Monday, September 27, 2010

Homemade Ginger Ale

When you're trying to avoid sugary products it's easy to feel there are no refreshing drink options left to choose from. Juices have high impact on blood sugar and should be had in small amounts; that 24 oz bottle on the store shelf is going to be way too much sugar overload!  Soda is out of the question.  Bottled teas are usually sugar-laden, and Gatorade? Better than soda but still a long way from wholesome. What are you left with but water or empty "diet" products?

Here is an acceptable drink you can make at home. But more than acceptable, it's even healthy!  This is Ginger Ale, not the kind you're used to buying at the supermarket, but the real thing (betcha didn't know there was a real thing), and it's super easy to make yourself. This recipe is based off of the traditional way of making ginger ale, similar to the "ginger water", that farmers and field workers used to use to quench their thirst after hard work in the sun.  The ginger would help the body hydrate without getting nauseous as can happen with plain water.  Ginger also promotes digestion, blood circulation, is great for treating nausea and diahrrea, helps regulate blood sugar, even helps relieve menstrual cramps and gas and bloating.  Sally Fallon, the author of the book I got the recipe from, Nourishing Traditions, advises drinking a small amount of this ginger ale (at room temperature) with meals to help with digestion, especially if the meal consists of all cooked food (low in enzymes) because it helps stimulate the body's intestinal juices.

On top of our star ingredient the recipe includes lime juice, which has myriad benefits to the body, salt (electrolytes, anyone?), and whey.  Whey is something of a wonderfood, containing lactose, calcium, vitamins, minerals and protein; it's excellent for the gut and it helps regulate and reduce sugar spikes because it increases insulin secretion.  Don't worry about how to get whey, I'll tell you how to make your own below, with extremely minimal effort.

There is sugar in this recipe, but it's a nominal amount, you can use less if you please, and as usual we aren't using refined white sugar. Between the sugar regulating properties of both ginger and whey, I think we've come to kind of a safe zone in regards to sugar spiking. Still, like anything with sugar you don't want to consume large amounts, so I wouldn't suggest drinking more than a half a quart in a day (equal to a can of soda but with about 40 percent less sugar); in fact, less is better--I don't drink usually more than one cup, that is, 8 oz.  If I'm taking it with me on the run I put it in a small glass bottle with a cap that used to contain sparkling water, like the size of those mini soda cans.

The flavor of this ginger ale is more akin to Gatorade than to soda, and of course it isn't carbonated like soda, although I believe "ginger beer" is naturally carbonated, but that's another beast altogether.  If you feel you need carbonation you can mix it in a glass with sparkling water, but of course it will be partially diluted. It's a good way to stretch the ginger ale so it feels like you're having more. You can toy around with the amounts until it tastes right to you.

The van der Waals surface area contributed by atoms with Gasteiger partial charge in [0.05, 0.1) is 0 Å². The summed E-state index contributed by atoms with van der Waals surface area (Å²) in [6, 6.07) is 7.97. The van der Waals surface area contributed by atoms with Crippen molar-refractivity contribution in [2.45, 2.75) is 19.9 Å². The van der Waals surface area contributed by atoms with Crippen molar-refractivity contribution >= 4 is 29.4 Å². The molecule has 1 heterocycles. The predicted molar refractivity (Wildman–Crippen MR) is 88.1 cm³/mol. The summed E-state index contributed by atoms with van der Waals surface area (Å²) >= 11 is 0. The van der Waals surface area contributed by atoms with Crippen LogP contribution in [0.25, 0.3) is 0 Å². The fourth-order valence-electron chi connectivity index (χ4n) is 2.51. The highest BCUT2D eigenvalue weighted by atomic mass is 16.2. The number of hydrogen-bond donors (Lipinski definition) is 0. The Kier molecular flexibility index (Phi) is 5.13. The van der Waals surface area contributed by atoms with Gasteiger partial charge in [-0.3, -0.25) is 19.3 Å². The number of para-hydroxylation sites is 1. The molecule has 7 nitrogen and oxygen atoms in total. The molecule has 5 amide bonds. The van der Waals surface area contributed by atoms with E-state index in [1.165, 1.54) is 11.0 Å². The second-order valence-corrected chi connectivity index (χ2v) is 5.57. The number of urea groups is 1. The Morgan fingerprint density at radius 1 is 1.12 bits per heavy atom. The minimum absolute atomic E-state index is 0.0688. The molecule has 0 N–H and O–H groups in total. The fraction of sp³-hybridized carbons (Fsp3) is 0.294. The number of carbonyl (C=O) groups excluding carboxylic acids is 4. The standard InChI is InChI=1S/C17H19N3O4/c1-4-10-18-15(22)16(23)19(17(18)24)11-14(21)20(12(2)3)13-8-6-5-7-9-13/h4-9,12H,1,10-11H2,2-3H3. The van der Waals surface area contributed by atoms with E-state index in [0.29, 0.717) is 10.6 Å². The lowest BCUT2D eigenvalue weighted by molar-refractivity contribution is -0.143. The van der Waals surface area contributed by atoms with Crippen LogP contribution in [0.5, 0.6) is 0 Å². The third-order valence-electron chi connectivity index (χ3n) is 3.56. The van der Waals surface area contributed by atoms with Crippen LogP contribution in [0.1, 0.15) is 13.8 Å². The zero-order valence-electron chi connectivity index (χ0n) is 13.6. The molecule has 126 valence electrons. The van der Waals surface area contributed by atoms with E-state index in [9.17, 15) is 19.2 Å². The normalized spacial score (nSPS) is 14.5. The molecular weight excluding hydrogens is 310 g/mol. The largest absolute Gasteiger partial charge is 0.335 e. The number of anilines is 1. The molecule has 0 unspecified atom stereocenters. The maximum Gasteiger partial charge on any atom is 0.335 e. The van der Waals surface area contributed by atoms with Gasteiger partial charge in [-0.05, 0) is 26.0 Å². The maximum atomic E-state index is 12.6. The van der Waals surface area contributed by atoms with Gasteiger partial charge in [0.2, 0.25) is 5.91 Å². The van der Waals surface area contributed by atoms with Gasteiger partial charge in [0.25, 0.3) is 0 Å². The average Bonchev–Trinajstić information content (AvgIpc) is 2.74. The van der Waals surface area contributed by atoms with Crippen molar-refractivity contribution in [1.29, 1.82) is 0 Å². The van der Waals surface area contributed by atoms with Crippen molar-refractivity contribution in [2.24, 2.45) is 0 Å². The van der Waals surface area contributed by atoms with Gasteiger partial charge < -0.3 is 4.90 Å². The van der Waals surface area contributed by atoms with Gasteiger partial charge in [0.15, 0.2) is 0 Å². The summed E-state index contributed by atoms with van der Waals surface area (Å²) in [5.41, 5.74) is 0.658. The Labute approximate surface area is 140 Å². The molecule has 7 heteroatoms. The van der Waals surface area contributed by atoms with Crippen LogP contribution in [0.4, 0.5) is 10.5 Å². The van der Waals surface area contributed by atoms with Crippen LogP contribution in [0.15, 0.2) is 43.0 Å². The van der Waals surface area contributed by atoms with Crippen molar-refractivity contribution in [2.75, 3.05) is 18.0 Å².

The amount of ginger I call for is half of what Sally Fallon calls for in the book because it came out far too "hot" for me. This has a bit of spice to it but it's pleasant.If you find you really enjoy this as I do, it's easy to double or quadruple the recipe to have it ready when you want it.  Start to finish you'll spend about ten minutes making this, and the rest is up to nature. 

makes 1 quart

Ginger Ale

1/4 cup plus one tablespoon fresh ginger, peeled and grated (I use a microplane zester)
1/4 cup lime juice (or juice of one lime)
1/4 cup whey (see below)
1/4 cup evaporated cane juice (see "Guide to Natural Sweeteners tab) I find mine at Trader Joe's
1/2 teaspoon sea salt
1 quart filtered water

Put it all together in a sterilized quart sized jar with a tight fitting lid.  Close the lid, shake it up, and let it sit at room temperature for two to three days.  There may even have formed a slight bit of natural carbonation, so don't be alarmed if you see this.  Pour the mixture through a fine mesh sieve or a sieve lined with cheesecloth and return liquid to the jar.  From now on store it in the refrigerator and shake it up before serving.  Due to the whey, ginger ale should last for months and months in the fridge, as whey has been used for centuries as a food preservative.

To make whey:

Put a fine mesh sieve over a bowl.  Line the sieve with either a double layer of coffee filters or cheesecloth.  Scoop around a cup of plain yogurt (use a natural one without additives) into the lined sieve.  Please do not use non-fat, ever.  The fat in the yogurt is what's good for you!  Anyway, allow the liquid drain out from the yogurt and into the bowl.  This is whey!  Leave it sit until you get a quarter cup, and that shouldn't take more than an hour; usually less.  That's it!